We all long for human love when we are suffering. It’s a natural desire of the heart, especially when so many other consolations recede into the background. I think of that beautiful scene at the end of the Lord of the Rings Trilogy: Return of the King, where Frodo and Sam, in the heart of the Dark Lord’s kingdom, are lying on the side of Mt. Doom, wasted in body and spirit, watching as that kingdom collapses around them because of the destruction of the ring. The journey was long, arduous, and beyond their strength. As lava is flowing around them and inching closer, Frodo believes this is their end. The book picks up:
” ‘Well, this is the end, Sam Gamgee,’ said a voice by his side. And there was Frodo, pale and worn, and yet himself again; and in his eyes there was peace now, neither strain of will, nor madness, nor any fear. His burden was taken away [the ring]. There was the dear master of the sweet days in the Shire.
” ‘Master!’ cried Sam, and fell upon his knees. In all that ruin of the world for the moment he
felt only joy, great joy. The burden was gone [the ring]. His master had been saved; he was himself again, he was free . . .
“[Frodo said] ‘The quest is achieved, and now all is over. I am glad you are here with me. Here at the end of all things, Sam.’ ” (Italics mine)
That last line of Frodo always touched me: ” ‘I am glad you are here with me. Here at the end of all things.’ ” It expresses, for me, that deep desire in man to not be alone in his suffering. What makes the trial bearable is that there is another there with us. These verses came back to me when I went through a surgery recently. The procedure went well and I had about a week and a half of recovery time– much of it lying down, sleeping, and praying in my bed. I had little contact with the Community. At different points the longing in my heart for human love and physical contact was quite intense. I felt a deep aching to be cared for, looked after with tenderness, and, more than anything else, to have another just be with me . . . to just sit there with me. I longed for the presence and love that only a brother can provide.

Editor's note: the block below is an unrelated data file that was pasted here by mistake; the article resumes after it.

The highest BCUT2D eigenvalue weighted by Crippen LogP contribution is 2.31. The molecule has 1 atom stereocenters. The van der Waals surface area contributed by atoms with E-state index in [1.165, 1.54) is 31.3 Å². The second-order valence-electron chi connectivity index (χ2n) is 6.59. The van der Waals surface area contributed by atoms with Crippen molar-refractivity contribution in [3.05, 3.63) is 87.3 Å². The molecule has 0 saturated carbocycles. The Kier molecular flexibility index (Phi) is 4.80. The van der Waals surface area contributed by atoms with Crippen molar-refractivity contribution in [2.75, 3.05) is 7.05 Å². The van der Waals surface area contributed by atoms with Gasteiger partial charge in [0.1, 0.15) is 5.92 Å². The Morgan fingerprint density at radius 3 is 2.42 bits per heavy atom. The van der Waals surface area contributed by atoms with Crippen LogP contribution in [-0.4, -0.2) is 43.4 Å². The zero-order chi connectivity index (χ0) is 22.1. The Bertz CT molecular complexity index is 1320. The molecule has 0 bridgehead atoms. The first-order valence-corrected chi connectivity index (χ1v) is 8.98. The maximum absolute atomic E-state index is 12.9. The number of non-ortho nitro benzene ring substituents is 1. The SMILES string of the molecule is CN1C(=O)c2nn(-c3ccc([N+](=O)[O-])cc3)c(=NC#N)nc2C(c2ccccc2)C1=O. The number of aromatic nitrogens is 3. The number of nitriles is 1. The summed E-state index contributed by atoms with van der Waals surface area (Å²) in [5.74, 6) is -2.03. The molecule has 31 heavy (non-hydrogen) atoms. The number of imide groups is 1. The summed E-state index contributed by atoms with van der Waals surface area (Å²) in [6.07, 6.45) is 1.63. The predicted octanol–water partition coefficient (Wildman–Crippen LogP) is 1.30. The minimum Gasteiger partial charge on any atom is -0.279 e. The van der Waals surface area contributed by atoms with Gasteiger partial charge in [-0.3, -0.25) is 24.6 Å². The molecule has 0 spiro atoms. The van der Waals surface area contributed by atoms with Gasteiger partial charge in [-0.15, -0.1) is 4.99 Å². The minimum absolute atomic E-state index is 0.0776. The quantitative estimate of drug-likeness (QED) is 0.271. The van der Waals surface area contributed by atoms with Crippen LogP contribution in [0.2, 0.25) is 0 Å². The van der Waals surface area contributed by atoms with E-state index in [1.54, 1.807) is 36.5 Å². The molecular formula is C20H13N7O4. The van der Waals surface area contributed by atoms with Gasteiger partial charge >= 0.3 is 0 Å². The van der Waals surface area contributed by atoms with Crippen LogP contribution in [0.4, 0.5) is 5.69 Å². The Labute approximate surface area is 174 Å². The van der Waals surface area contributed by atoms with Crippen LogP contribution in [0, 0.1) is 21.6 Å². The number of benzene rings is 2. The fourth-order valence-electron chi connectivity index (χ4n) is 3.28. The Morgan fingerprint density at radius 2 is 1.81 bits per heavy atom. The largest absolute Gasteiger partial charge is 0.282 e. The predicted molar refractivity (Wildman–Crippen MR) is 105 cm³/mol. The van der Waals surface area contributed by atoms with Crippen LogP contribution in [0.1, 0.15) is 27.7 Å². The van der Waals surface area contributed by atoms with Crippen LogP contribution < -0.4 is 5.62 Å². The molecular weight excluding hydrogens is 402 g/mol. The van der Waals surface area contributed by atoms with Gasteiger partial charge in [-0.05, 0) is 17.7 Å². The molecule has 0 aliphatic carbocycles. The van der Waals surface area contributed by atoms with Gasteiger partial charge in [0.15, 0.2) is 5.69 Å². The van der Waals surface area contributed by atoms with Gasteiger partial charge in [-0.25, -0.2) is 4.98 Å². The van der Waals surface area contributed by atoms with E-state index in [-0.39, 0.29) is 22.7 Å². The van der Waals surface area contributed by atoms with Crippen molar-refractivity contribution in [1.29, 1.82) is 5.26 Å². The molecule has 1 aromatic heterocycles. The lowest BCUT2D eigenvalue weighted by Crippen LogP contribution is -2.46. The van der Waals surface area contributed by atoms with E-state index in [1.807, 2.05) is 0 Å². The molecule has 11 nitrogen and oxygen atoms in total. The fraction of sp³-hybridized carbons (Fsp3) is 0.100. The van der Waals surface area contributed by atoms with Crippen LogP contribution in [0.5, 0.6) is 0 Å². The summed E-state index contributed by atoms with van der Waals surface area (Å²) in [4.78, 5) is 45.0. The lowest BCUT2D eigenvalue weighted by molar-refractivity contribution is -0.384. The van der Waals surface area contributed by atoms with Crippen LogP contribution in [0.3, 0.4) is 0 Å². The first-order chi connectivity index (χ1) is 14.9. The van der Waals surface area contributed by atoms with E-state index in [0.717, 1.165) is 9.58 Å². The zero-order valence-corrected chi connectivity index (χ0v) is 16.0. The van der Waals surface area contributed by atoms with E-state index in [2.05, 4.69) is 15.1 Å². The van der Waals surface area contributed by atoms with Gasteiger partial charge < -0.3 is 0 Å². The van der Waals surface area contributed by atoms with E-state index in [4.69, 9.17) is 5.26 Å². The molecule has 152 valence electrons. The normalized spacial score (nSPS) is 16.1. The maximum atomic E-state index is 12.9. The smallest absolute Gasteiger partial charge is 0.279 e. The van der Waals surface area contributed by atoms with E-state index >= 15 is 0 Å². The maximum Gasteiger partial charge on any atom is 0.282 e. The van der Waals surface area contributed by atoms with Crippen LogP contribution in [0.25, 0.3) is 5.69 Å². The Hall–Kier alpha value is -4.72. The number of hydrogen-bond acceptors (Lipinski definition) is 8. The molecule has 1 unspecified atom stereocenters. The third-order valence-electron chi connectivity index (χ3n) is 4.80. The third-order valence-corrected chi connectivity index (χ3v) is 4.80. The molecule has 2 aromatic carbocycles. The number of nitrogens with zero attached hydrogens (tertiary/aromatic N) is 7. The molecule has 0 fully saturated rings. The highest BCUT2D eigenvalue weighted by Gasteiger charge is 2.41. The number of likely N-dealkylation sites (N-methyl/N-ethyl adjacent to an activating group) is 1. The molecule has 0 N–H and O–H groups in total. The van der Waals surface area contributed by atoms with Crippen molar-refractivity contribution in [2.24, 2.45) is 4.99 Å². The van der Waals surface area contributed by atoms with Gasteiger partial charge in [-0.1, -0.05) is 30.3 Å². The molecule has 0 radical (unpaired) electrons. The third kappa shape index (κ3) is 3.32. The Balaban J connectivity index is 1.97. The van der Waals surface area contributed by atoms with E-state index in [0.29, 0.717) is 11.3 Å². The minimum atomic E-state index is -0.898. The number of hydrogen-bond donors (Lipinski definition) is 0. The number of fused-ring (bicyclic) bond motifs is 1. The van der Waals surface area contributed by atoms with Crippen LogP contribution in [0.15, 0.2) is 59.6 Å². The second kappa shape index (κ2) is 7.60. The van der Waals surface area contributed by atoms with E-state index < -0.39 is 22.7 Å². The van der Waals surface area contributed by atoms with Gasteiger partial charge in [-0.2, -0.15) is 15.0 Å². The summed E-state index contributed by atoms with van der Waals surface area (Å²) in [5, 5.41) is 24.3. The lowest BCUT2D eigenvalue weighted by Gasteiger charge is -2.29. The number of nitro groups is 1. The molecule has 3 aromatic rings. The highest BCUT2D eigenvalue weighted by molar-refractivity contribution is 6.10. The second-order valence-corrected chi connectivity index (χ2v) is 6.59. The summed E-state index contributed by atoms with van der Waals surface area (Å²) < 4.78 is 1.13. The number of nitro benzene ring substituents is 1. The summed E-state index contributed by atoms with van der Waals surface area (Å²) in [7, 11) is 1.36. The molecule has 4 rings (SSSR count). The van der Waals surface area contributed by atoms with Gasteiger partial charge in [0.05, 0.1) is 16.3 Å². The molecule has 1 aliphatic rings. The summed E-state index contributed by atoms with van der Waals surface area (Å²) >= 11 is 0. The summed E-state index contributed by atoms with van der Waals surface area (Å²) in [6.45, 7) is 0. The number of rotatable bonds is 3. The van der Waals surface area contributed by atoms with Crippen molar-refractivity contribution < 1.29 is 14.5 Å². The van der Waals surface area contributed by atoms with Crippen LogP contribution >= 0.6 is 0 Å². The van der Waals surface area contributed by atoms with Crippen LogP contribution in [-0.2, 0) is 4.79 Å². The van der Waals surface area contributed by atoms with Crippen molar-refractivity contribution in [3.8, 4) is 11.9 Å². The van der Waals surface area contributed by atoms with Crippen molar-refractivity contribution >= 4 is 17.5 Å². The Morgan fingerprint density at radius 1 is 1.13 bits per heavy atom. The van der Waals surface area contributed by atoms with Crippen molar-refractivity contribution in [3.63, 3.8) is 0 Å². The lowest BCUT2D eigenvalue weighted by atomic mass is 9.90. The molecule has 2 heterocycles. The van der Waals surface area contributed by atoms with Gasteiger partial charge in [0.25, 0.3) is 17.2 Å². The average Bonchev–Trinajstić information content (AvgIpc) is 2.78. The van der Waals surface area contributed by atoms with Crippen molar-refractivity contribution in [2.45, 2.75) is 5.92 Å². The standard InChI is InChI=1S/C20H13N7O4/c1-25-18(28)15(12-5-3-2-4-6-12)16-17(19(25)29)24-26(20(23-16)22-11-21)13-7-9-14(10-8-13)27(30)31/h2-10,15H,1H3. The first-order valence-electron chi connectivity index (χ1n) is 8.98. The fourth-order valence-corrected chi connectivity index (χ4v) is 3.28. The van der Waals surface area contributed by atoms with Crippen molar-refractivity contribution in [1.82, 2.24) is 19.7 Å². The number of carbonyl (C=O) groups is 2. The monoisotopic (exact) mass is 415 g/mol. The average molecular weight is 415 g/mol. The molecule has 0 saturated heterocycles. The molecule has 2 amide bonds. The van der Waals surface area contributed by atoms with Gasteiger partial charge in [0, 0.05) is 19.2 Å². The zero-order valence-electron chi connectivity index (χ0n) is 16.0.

As I observed this desire within myself I felt a new understanding and compassion for the sick and suffering. So often I had noticed this desire for human love and physical touch in the sick I’ve been with who were often isolated– whether physically or emotionally– from those around them. I had seen the profound difference it made when I met that desire; a gentle caress on the shoulder, a moment of holding their hand, or a heartfelt embrace seemed to give them new life. I had seen it but I never understood their experience. I had labeled it “neediness” and viewed it as a sign of spiritual immaturity and weakness. I had the unspoken thought: “if they were holier people they would find all their comfort and strength in God alone and not need anyone else. They must not be very holy.”– this was a strong judgment on my part, and one that I regret. Thanks be to God the experience of my own longing for love began the process of conversion from a stance of immature and inflexible judgment to one of compassion and understanding.
It’s a consolation to see that Jesus is able to work with me despite my immaturity and judgmental attitude. Each day I pray, in the “prayer in union with Jesus”, “Lord Jesus, grant me the grace to empty myself and be filled with Your love, peace, patience, compassion, mercy, forgiveness, and understanding . . . ” It seems He’s beginning to answer that prayer in unexpected ways.